Updated: Mar 11, 2020
There are many classes of DOT steel cylinders used for medical, industrial, power generation, and gas storage, such as nitrogen, oxygen, helium, hydrogen, etc. It is common to mount these cylinders on a trailer so that the desired gas may be delivered to the customer’s site and refilled at bulk gas storage facilities as required. Since these tube trailers transport certain gases, compliance with U.S. DOT Pipeline and Hazardous Material Safety regulations are required.
Part of this requirement includes a minimum 5-year re-certification process that assures the tubes or cylinders are fit for continued service. There are two competing methods for tube trailer recertification. Hydrotesting requires that the tubes be disassembled from the trailer at significant cost to the owner. Acoustic emission testing can be performed while the cylinders are mounted on the trailer at tremendous cost benefit to the owner.
Dr. Thomas R. Hay is the President at TechKnowServ. “TKS is one of the select few companies in the U.S. that has been granted Special Permits by the U.S. Department of Transportation (DOT) to retest compressed gasses cylinders with Acoustic Emission (AE) in lieu of hydrostatic testing,” Hay said. According to Hay, acoustic emission (AE) technology has been applied to steel pressure vessel testing, including DOT cylinders, for over 20 years. Over the last decade, the technology has also been applied to composite pressure vessels.
“Acoustic emission testing is unique because it detects active flaws in pressure vessels,” Hay says. The concept is shown in Figure 1 for DOT steel cylinders.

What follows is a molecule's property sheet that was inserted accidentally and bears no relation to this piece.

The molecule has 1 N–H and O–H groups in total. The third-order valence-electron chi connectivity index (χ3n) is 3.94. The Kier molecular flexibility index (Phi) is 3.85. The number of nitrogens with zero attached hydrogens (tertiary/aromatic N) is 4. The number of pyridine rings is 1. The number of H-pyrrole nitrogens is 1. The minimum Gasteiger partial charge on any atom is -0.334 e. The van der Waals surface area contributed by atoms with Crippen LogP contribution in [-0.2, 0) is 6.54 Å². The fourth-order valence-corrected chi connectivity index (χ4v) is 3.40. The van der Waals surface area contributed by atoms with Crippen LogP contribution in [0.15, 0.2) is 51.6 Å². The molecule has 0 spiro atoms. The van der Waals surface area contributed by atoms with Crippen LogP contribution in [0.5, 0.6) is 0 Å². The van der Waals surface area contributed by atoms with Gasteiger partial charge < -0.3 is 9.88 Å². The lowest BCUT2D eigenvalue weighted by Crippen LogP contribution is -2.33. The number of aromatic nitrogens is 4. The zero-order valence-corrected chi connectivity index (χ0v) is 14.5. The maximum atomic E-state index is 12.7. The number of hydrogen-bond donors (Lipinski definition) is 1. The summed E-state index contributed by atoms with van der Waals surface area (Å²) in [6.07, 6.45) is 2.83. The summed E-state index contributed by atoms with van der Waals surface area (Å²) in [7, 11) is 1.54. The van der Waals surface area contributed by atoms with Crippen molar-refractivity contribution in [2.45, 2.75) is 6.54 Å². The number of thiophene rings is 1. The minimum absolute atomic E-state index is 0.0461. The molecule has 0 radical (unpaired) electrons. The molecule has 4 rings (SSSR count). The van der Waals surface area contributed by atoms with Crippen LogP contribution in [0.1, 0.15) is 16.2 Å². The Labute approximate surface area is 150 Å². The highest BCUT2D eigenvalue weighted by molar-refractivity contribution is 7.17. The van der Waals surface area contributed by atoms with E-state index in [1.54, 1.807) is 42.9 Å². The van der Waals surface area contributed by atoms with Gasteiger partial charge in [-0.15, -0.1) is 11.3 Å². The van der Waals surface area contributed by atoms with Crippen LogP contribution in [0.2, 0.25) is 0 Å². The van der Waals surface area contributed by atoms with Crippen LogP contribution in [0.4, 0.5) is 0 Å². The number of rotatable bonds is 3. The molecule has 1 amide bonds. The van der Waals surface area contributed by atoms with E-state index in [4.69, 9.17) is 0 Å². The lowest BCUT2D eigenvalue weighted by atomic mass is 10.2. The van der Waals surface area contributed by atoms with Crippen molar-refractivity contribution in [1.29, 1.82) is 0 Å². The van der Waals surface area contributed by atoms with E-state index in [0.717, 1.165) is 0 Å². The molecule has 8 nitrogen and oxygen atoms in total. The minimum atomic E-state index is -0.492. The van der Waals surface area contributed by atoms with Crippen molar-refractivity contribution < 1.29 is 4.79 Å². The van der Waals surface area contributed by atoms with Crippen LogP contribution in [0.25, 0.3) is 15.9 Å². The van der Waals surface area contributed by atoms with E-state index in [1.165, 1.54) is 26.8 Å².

Figure 1: Typical setup for an acoustic emission retest under a U.S. DOT special permit
How does acoustic emission testing work?
“Two sensors are placed on both ends of the cylinder and connected to AE instrumentation using coaxial cable. The tube is pressurized from 50% to 110% of its maximum allowable working pressure (MAWP),” Hay says. “If a fatigue crack is present in the pressure vessel and grows during pressurization, it will emit a sound wave, or acoustic emission, which is detected by the sensors. The fatigue crack is located through analysis of the relative time-of-arrivals of the acoustic emission at each sensor. A cylinder passes or fails the test based on how much AE is detected over the course of the test.” This is a summary of the basic procedure used in all U.S. DOT Special Permits that allows for acoustic emission testing in lieu of hydrostatic testing.
Hay says that acoustic emission was developed as an alternative retest method to hydrostatic testing for steel cylinders due to the following reasons:
In-service testing: The cylinders can be tested in-service on the trailer using the gas product.No contamination: The water used during hydrostatic testing contaminates the cylinder and accelerates corrosion on the inside. Remote inspection: The entire cylinder is inspected using only two sensors. Sensitive to active flaws that grow under pressureInspection is fast and economical
TechKnowServ retests tube trailer cylinders under DOT special permits 14584, 15610, and 15536. “Our special permits allow us to retest cylinders using Acoustic Emission (AE) in lieu of internal visual inspection and hydrostatic testing,” Hay said. “The main advantages of AE testing over hydrostatic testing are lower test pressure and no disassembly of the trailer is required.” According to Hay, TKS is authorized to retest DOT cylinders of type 3A, 3AA, 3AX, 3AAX, 3T, UN/ISO 11120 and non-DOT cylinders made under special permits SP 13230 and 13258. Retests performed under special permit 14584 are valid for a period of 10 years if the following conditions are met: